The station was woefully lacking even in basic facilities, having no infrastructure. The once most dynamic broadcasting station was reduced to the state of disrepute because our State administrators who wanted to reduce the royal city of Mysore to the status of a semi-urban centre, shifted the radio station to Bangalore and Mysore's voice was throttled.
The beautiful building specially designed and got constructed by the visionary ruler of Mysore was converted into a godown.
A clever ploy
The people of Mysore are good talkers and not achievers. Though some of the zealous officers of the All India Radio came forward to secure again for Mysore a powerful station, our so-called leaders never raised their voice against the injustice perpetrated against the city. At last one of the engineers, who was a lover of Mysore, devised a clever ploy and got a station. But it was so weak that its voice could hardly be heard beyond the boundaries of the then city.
Any way, something was better than nothing. The repeated requests by lesser men who were more concerned about it, were of no avail. The higher authorities were frequently threatening that even the weak station would be closed down!
The building which was being used as a godown, was poorly equipped. The doors were rattling. Those who participated in the programmes had to press the door close with one hand and hold the script with the other hand!
Some of the Directors (they were called Assistant Directors!) tried hard to improve the situation and were partially successful. The apathy of the authorities came in the way. It was feared that the station might be closed any day.
One of the directors of the station was Dr. Jyotsna Kamath. She was aware of all the hurdles against which she had to struggle, but never minded them. Not once did she mention them. Kriyasiddhi (achievement) comes to those who have sattva (ability). They do not grumble about the non-availability of facilities (upakarana).
Dr. Jyotsna Kamath (1937) belongs to Kumta town of Uttara Kannada district. Her father was Ganesha Rao and mother Sharadabai. Ganesha Rao was a Post Master and Jyotsna had her early education at the village schools. Her father was a lover of books and possessed a rich library. Jyotsna pored over the books with great avidity. She found great pleasure like Robert Southey, in the company of great authors who were not living. When she got the BA degree from the Kumta college, she was brimming with great thoughts imbibed from the best books that were available then. She was a student of Dr. Krishna Murthy, a great Sanskrit scholar. She was interested in history also. She studied for one year and got a diploma in education. This helped her become a high-school teacher.
She had an insatiable thirst for knowledge and this led her to the MA Degree in history. The professors who impressed her were Dr. B.A. Saletore, Dr. P.B. Desai and Dr. G.S. Dixit. She took up research which continued even after she was well in the service of the All India Radio and was married and had a child. She got the Ph.D. degree for her thesis on 'The social life in medieval Karnataka,' which was later published by a Delhi publisher.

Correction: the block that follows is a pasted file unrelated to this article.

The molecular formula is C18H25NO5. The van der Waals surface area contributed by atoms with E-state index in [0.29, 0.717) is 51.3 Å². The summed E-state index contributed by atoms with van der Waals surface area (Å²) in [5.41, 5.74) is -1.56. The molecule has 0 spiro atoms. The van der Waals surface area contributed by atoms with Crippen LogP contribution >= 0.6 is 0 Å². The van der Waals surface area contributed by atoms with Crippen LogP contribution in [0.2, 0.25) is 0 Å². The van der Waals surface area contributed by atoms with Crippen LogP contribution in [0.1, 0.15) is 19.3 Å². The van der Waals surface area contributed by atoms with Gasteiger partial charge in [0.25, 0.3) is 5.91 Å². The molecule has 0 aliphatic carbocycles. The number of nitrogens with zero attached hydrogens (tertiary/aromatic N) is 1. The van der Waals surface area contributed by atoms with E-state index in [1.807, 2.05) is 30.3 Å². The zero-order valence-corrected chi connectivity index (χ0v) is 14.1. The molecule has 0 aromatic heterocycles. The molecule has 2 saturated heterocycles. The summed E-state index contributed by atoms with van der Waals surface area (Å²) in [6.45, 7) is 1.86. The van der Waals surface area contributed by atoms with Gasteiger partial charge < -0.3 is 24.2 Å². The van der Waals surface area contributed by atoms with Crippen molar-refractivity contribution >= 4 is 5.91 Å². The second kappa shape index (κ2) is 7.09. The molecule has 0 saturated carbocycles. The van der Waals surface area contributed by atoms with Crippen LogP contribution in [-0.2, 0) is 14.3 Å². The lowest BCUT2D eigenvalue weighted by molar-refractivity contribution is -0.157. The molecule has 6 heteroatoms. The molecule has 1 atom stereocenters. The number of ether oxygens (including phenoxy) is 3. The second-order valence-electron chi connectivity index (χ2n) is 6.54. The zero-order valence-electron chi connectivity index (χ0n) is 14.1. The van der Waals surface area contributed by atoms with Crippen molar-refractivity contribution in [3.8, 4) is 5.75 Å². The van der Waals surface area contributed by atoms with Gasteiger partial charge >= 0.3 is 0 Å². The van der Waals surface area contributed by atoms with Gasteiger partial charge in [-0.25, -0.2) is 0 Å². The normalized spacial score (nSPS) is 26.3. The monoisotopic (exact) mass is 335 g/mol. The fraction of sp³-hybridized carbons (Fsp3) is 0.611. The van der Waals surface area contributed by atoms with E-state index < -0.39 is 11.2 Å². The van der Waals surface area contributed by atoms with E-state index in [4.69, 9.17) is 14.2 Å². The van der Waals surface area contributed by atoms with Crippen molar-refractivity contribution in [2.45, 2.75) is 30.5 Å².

She took the UPSC examination and was selected and appointed as the Programme Executive of Akashavani. She took her profession so seriously that she never hesitated to go to any place to which she was transferred. It was a blessing in disguise. She acquired a wealth of experience and got an insight into the ways of living, culture and languages of the people of the different regions. In addition to Kannada and English, she knew Konkani, Hindi, Marathi, Bengali and Sanskrit.
When Dr. Jyotsna Kamath was the director of Akashavani centres in Mysore and Bangalore, she introduced many novel programmes, tried her best to reach out to the people and chalked out novel pro-grammes which were both entertaining and instructive. Folk arts, classical music, dramas, talks and discussions were encouraged and were made attractive.
She enlisted the co-operation of all sections of the people and drew the best out of them. The running commentary of the famous Dasara procession reached the heights of excellence, thanks to her zeal and enthusiasm and innovative methods. With the skeleton staff and poor equipment, she produced excellent results. She arranged a series of talks by eminent persons on important topics and held Kavi Goshtis (recitals of poems by the authors).
A collection of poems read at the time of Ugadi (New Year) and a series of talks on the relevance of Gandhi today were brought out in the form of collections. Such work continued in Bangalore also when she became the Station Director there. The papers presented at the workshop on 'writing for the radio' were also published in book form (Banuli Baravanige).